Finding the Right Startup for your next Acquisition

The Blackroom Team
The Blackroom Team

When it comes to starting a Merger & Acquisition process, you will have to do your homework first and go through a few preliminary steps. Once you are settled, you will need to find the company that is the right fit depending on your strategy and needs.

Below are a few ideas to help you navigate the wide ocean and find a match.

  1. You don’t want to kiss too many frogs
  2. Getting insights from the field
  3. Leveraging databases
  4. Building the love
  5. Reading between the lines
  6. Validating business objectives
  7. Patience is a deal virtue


  1. You don’t want to kiss too many frogs

At Google, they have a documented sourcing manifesto, called the toothbrush test. Don Harrison, president of corporate development, explains it at the Startup Grind Global event "the toothbrush test is simple: is [the product] something you use daily, does it solve a real problem and can it scale to millions and billions of users? Any product that meets that test is something we are interested in. That product focus drives all the M&A decisions”. For Google the initial interest is not so much driven by financials but by the long term potential of the product. When you look at Google’s acquisition history, they did a pretty good job following their mantra. Nest, Fitbit, Youtube, Android and Doubleclick all passed the toothbrush test smoothly.

Finding the needle in the haystack is a challenge and the one thing you will need is to build some discipline in the sourcing strategy to avoid kissing too many frogs. Determine upfront what constitutes a red flag for you and why. It will help you to not fall in love with the wrong target and will limit irrational acquisitive behaviors. It could be things as simple as companies that are not profitable or do not have a credible short term path to profitability. Other red flags can be geographical criteria, revenue size or employee size caps and floors. Valuation and the amount you can afford will obviously narrow or expand the type of targets you can go after.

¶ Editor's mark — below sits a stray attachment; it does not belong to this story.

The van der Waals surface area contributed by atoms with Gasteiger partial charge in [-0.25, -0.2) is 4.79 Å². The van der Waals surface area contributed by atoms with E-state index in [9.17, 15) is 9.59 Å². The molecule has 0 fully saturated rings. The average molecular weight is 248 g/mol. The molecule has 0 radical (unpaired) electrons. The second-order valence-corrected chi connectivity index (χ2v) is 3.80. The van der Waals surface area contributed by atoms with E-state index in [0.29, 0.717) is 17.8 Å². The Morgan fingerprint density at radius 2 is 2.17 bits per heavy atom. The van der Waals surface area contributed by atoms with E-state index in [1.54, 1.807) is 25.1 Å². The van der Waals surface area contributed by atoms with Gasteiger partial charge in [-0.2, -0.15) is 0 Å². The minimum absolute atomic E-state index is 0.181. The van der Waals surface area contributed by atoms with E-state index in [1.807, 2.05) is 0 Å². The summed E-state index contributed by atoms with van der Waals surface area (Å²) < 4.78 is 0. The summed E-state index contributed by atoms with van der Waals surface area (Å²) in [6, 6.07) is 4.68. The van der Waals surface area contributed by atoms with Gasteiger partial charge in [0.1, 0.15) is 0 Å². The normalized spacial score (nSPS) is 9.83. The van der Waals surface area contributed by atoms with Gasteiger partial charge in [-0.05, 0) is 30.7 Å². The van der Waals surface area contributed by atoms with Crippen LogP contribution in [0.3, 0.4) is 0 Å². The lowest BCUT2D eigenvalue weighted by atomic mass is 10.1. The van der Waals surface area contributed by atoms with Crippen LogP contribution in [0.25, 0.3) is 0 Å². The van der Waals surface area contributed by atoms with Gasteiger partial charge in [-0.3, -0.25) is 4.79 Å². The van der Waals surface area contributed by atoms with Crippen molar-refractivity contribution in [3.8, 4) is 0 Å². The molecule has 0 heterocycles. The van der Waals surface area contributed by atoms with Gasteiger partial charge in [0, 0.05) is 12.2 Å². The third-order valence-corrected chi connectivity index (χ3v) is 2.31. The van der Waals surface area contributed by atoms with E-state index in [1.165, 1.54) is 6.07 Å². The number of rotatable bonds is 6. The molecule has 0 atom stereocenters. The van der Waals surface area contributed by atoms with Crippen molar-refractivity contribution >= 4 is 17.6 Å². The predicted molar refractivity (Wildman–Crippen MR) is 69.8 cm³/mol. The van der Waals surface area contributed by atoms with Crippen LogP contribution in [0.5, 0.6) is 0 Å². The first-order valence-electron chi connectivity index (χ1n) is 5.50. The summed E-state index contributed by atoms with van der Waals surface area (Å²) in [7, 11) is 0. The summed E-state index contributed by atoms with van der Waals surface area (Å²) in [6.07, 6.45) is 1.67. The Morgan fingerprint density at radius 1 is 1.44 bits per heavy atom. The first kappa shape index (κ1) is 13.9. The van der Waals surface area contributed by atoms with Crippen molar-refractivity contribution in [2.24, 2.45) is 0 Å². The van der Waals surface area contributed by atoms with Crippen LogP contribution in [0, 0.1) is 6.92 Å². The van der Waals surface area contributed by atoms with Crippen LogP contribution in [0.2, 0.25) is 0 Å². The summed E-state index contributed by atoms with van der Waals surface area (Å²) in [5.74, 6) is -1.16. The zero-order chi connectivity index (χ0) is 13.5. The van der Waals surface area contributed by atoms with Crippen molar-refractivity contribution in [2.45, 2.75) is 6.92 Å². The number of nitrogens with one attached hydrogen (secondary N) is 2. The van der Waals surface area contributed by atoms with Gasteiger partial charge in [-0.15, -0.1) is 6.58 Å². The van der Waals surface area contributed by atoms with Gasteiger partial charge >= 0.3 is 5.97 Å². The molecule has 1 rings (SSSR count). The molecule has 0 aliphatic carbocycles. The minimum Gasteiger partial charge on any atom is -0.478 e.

For smaller acquirers, the sourcing challenge is a bit different. They do not have a volume problem as they are not over solicited by sellers. They need to find the targets by themselves. There are a few ways of getting it right.

  1. Getting insights from the field

Todd Neville, manager of Corporate Business Development and Strategy at IBM shared to Techcrunch his advice to startup founders and it’s quite simple “Do something cool to one of the IBM customers. If they rave about even a POC, we’re interested.”

Working with your field and product team is a great way to get insights on the market. Sales and marketing folks know who they lose deals up against. They regularly meet direct or indirect competitors and partners in trade-shows and are capable of giving a pretty good vision of the market landscape. Product and client teams can share the types of needs that are escalated from customers that are not currently addressed by your organization. They are good at finding opportunities for new partnerships that could later turn into an acquisition. As you already know, acquisition success increases when companies already have an existing relationship.

  1. Leveraging databases

As a last resort when you are lacking options, you can look into databases. We’re saying at a last resort because trying to acquire a company that is not on the market and that has no connection with your business can be a long shot. That said, database checks can be a good way to compare your shortlist to what the rest of the market can offer. Just to make sure you haven’t missed any striking opportunity. You never know, you may be lucky.

Linkedin is the best source today to find these unexpected targets. You can mirror the work done by Venture Capitalists from that perspective. Their job is to find great innovations and fund them before they get too big and unaffordable. It is quite similar to what a mid-cap corporate development manager needs to do. Crunching Linkedin helps you find lookalikes to your ideal targets, look at their employee growth rate and overall traction. You can then check in Crunchbase if they have reported any funding before and when was their last round. It will give you a sense of their current valuation and the level of cash they have in the bank.